The Letterpress As You Like It
'Let us sit and mock the good housewife Fortune from her wheel, that her gifts may henceforth be bestowed equally.'
Celia and Rosalind are two of Shakespeare's most appealing heroines. Their banter is infectious, whether Celia is teasing Rosalind about her love, 'I found him under a tree, like a dropped acorn', or Rosalind provoking Orlando 'like a saucy lackey'. This sparkling new comedy written for the new Globe included songs, special effects and parts tailor-made for new actors. It is presumed that the company had gained a talented young actor for whom the part of Rosalind was written, for the character is given over one quarter of the play's lines. Roger Armin was the company's new clown and Touchstone his first role, while Shakespeare himself is supposed to have acted the part of Adam.
On the surface, As You Like It is a conventional pastoral romance, with improbable conversions, fallings in love and even the unexpected appearance of the God of Marriage. Yet underneath, the play is more complex - nowhere does Shakespeare push the comic possibilities of cross-dressing to such extremes: a boy dressed as a woman dressed as a man pretending to be a woman. An undercurrent of realism in Audrey and Touchstone's earthy liaison and the sarcastic presence of Jaques undercut pastoral idealism without interfering with the playfulness of Shakespeare's illusions. Then as now, theatre-goers leaving the Globe would notice the sign, Totus mundus agit histrionem - all the world's a player.
Creating The Letterpress Shakespeare
Since the First Folio in 1623 there have been countless editions of Shakespeare's works. The Folio Society wanted to do something unprecedented: to design an edition so pure, so simple, that the beauty of the text could be fully appreciated - an edition that would be as timeless as the text itself.
What would the ideal version of Shakespeare's works look like? What would result if simplicity and elegance were the goal rather than the dictates of fashion and cost efficiency?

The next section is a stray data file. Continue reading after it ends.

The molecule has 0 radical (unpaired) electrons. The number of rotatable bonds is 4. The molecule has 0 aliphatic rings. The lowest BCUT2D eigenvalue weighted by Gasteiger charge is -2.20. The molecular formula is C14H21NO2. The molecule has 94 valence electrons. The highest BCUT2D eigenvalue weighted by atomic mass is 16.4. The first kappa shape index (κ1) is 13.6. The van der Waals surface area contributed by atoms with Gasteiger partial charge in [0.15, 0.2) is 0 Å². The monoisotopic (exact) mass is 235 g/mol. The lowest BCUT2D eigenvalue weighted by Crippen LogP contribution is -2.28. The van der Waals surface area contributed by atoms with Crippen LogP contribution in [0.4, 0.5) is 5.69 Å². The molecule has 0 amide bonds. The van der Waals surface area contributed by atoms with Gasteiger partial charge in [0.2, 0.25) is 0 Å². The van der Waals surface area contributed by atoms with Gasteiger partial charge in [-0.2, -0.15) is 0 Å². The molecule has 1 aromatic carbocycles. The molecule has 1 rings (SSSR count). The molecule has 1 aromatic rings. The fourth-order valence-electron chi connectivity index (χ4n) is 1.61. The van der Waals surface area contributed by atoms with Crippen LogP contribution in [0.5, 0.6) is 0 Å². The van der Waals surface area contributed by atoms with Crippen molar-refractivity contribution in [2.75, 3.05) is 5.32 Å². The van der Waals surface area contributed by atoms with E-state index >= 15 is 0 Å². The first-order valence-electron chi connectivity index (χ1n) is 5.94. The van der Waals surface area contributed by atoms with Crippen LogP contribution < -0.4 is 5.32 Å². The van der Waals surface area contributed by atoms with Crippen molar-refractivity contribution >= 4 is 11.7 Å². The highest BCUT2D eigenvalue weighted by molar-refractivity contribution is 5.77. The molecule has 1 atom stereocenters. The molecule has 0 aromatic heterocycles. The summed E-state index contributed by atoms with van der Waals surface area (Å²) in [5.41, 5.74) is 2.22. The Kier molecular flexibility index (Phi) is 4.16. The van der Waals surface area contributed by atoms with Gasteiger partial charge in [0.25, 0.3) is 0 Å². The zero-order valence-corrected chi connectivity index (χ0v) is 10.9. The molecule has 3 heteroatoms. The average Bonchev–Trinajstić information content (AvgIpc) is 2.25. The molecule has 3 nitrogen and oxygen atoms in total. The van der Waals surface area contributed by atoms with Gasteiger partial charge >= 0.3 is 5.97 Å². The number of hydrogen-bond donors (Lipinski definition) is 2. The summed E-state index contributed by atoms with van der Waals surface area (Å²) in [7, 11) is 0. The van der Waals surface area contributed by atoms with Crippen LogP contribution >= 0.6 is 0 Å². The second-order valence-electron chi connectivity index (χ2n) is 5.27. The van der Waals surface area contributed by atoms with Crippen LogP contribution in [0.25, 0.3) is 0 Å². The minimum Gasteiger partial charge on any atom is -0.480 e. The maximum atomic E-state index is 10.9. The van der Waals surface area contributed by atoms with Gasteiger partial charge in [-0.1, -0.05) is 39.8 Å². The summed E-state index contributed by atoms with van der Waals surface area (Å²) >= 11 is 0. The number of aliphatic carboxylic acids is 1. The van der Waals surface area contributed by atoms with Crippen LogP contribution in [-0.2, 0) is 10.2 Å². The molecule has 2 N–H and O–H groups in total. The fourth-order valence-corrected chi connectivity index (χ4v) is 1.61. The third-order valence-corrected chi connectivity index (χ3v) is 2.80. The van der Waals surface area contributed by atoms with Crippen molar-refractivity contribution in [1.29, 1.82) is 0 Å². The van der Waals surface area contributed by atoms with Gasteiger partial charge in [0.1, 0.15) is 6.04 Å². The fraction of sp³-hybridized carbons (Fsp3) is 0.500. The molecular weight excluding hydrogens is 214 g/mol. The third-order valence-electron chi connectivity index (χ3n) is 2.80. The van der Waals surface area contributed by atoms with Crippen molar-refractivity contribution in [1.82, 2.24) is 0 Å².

These were the questions we asked ourselves when we embarked on our Letterpress Shakespeare series in 2006. The project was to occupy some of Europe's finest book designers, typesetters, paper-makers, printers and bindersfor eight years.
The starting point was the text. Rather than keep text and commentary together, we decided to put them into separate volumes. Out went the elements that clutter the page : footnotes and textual variants. All that was left was Shakespeare's words.
We decided to have the text printed by letterpress in 16-point Baskerville. The type is set in hot metal and impressed on thick, mouldmade paper. The margins are generous - over 6 centimetres - to allow the words room to breathe.
The result is a simple, understated design that is a delight to read and a pleasure to hold.
Read more about how we made the Letterpress Shakespeare
Inside the lettepress process
Stan Lane, a master Typesetter and Printer, talked to us about the process of printing our letterpress Shakespeare. Lane has been setting type for The Folio Society for 25 years and is one of the few craftsmen still skilled in the fine art of letterpress printing. Although labour-intensive, letterpress has a depth and elegance that modern printing cannot replicate.
Jemma Lewis talked to us about the process of hand marbling paper for the letterpress Shakespeare.
In this beautiful process droplets of oil are floated on a special solution and combed into patterns so that each sheet of paper bears a unique design.